Suppose we have $n$ pure states in an $n$ dimensional Hilbert space, and we would like to distinguish them using POVM or PVM. We get any one of the pure states with equal probability, and we may set the metric to be the average or the worst-case success probability.

Are there examples where POVM can do better than projective measurement (or a known proof it does not)?

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    $\begingroup$ In finite dimensions, anything a POVM can do, there is a PVM with the same outcome probabilities via a Naimark dilation. $\endgroup$
    – Condo
    Jun 20, 2022 at 17:19
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    $\begingroup$ But this PVM will be in a larger space? Can we still have a PVM that is as good as the POVM in this $n$ dimensional space? $\endgroup$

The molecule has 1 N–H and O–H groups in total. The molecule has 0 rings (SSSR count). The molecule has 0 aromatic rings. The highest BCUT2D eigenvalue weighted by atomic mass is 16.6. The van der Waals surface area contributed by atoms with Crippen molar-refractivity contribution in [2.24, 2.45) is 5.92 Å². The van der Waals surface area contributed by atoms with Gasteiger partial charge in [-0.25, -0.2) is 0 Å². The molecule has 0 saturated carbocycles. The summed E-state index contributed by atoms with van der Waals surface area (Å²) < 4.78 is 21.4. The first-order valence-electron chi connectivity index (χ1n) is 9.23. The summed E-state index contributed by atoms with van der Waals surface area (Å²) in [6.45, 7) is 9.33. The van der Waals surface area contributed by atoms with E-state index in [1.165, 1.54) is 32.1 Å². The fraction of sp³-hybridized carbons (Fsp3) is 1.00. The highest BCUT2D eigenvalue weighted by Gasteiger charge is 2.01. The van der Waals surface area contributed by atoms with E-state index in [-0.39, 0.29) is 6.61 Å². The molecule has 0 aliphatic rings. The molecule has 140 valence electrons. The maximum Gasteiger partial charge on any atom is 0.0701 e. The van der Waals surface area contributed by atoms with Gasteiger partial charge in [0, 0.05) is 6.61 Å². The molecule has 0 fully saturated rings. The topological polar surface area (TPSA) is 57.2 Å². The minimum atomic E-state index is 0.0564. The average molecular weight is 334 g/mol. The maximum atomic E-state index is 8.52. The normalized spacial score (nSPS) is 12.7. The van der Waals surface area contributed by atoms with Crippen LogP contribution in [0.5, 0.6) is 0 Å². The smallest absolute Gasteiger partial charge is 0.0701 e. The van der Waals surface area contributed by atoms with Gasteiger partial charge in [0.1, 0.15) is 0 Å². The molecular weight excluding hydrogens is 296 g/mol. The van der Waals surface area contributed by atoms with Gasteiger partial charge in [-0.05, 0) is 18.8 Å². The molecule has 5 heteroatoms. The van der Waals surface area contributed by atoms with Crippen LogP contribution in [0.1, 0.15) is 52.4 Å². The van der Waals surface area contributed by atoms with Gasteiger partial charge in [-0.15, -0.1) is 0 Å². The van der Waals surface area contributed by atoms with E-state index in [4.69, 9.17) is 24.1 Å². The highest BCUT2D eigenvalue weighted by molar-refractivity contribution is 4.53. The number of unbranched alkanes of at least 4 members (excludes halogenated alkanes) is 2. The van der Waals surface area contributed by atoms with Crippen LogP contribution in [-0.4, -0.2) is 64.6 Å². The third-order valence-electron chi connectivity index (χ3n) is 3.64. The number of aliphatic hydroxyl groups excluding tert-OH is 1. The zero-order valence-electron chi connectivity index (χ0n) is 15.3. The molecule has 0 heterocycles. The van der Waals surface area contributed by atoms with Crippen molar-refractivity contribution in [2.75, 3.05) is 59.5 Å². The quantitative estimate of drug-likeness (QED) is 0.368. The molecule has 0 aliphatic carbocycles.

– Stan
    Jun 20, 2022 at 17:43
  • $\begingroup$ You are correct, the dilation gives a projection in a larger space. $\endgroup$
    – Condo
    Jun 20, 2022 at 19:46
  • $\begingroup$ Not sure what you mean by "we would like to distinguish them" $\endgroup$
    – Dani007
    Jun 21, 2022 at 15:21
  • $\begingroup$ @Dani007 probably to find the POVM that optimally discriminates between the elements of the ensemble. In other words, the POVM $\mu$ that maximises the quantity $\sum_a \langle\mu_a,\rho_a\rangle$ with $\rho_a$ elements of the ensemble (assumed to be equiprobable). Or in this case, whether the optimal such POVM is (or at least can be chosen to be) a PVM, when there's $n$ different $\rho_a$ each of which is pure. $\endgroup$
    – glS
    Jun 21, 2022 at 18:01


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